Foreign species of crayfish, hazardous to local ecology, found in Taipa

The Municipal Affairs Bureau (IAM) has noted that it has retrieved the marbled crayfish, a foreign species, recently found in a pond on Taipa.

The crustaceans were found within the leisure area at Taipa Grande. Given its adaptability and reproductive efficiency, the species is considered hazardous to local species and biodiversity.

Danny Leong, an entomologist from Macau who has named a new species of ant, told the Times that the situation could be worrying because the crayfish is extremely hardy and can survive tough conditions. “It can even stand dehydration for some time and not suffocate immediately,” he explained.

Furthermore, it subsists on almost all kinds of animals that have a smaller size than itself. “If the crayfish eat all [our local species] up, we will have no more local species,” Leong warned.

Some may find it nothing to worry about, but Leong noted that many local species do have medicinal value. “Many local species can be used as Chinese medicine,” he remarked. “Without them surviving, we will have no supply of the medicine.”

For several years, the Macau government has worked to develop the city into a traditional Chinese medicine hub. Leong commented on this aspect as well: “If we have no more of our local species left, we have no way to develop traditional Chinese medicine.”

Leong also pointed out that biodiversity is not only important for scenery but also crucial to keeping the world stable. “Biodiversity will help with the stability of the climate, which in turn will ensure our food supply,” he said.

Failure to maintain biodiversity is not a theoretical issue but has real precedents. For example, according to Leong, marbled crayfish invaded Madagascar’s local ecology and wiped out some of its local species, causing irreversible devastation.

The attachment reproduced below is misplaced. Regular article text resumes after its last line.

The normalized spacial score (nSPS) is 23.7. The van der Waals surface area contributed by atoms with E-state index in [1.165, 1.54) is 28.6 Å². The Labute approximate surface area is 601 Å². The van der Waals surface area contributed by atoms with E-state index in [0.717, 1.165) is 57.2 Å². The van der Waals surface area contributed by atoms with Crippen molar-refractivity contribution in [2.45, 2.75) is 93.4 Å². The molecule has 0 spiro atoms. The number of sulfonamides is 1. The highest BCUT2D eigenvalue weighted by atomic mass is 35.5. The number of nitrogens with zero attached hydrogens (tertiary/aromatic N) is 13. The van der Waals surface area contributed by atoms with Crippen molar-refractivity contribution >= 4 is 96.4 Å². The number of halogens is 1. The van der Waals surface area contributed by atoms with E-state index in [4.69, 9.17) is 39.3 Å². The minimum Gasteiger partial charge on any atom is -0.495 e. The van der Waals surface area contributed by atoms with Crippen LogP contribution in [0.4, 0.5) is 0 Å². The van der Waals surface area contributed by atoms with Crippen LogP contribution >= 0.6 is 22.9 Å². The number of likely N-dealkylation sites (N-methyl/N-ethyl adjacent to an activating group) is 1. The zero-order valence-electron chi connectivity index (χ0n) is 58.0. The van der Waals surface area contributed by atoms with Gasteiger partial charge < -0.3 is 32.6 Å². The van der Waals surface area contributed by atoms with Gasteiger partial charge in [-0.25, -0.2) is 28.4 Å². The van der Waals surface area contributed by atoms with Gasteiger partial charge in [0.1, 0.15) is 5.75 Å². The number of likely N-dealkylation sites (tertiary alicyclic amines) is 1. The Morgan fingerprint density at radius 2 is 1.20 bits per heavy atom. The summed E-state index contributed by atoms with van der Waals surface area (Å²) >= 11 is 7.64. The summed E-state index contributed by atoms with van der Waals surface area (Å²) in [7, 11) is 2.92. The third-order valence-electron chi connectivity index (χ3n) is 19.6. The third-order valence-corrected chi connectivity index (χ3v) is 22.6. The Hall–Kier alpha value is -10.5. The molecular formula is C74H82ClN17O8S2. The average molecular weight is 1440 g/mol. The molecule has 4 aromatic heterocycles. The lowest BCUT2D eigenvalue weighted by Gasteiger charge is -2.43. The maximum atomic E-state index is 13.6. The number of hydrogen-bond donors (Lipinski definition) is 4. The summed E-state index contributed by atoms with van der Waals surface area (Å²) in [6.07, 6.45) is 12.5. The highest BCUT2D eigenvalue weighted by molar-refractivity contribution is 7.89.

In another case, European marine ecology experienced a shockwave as Australian carps were introduced. Species used as food by the local population were eliminated. “As local people don’t eat carp, they have no edible marine food left,” Leong recalled. “Meanwhile, they had no catches for trading purposes, damaging their economy severely.”

He asked local leisure fish keepers to be responsible citizens and be mindful of the environmental impact when they release their unwanted water pets.


IAM tries to catch cats to ensure safety

Meanwhile, following three cases of suspected feline murder unearthed recently in the Areia Preta and Iao Hon District, the IAM undertook an operation yesterday in the district to catch stray cats.

However, as the stray animal control strategy of Trap-Neuter-Release has been refused by the IAM, stray animals caught will be kept at the Municipal Kennel until they are adopted. Otherwise, they will be euthanized after a certain period of time.

Previously, several animal welfare groups have accused the IAM of not working hard enough to attract adoptions. Furthermore, although the law drafted by the IAM requires pet owners to treat their animals with care, volunteer stray animal caretakers have revealed that the conditions at the kennel are not quite satisfactory.

However, a local animal welfare group, the Cats and Dogs Guardian Angel Association (Macao), has thanked another animal welfare group, ANIMA, for collaborating with the IAM in this operation.

The group assured the public in a social media post that the lives of the cats will not be hanging in the balance. “The cats will be taken by ANIMA. They will be safe,” the post read.

Commenting on his social media page about the catching of stray cats in order to safeguard animal welfare, lawmaker Sulu Sou described it as “ridiculous.” He asked why the alleged killer or killers, except the stray cats, are being chased after.

The IAM reiterated that it is “strengthening collaborations with the police to take the abuse of animals seriously.”


Residents forced to discard large furniture on bushes

The large rubbish disposal period prior to Chinese New Year officially concluded yesterday. The IAM has therefore instructed residents to dispose of their rubbish at designated depositories during a certain timeslot.

However, the Times has seen that rubbish was piled up on the lane-separating bush at several points of collection. Although signage was put in place to indicate the location of the collection, no specific containers were arranged to hold the pieces of rubbish. It is feared that the pieces of large rubbish will damage the plants when placed upon them.

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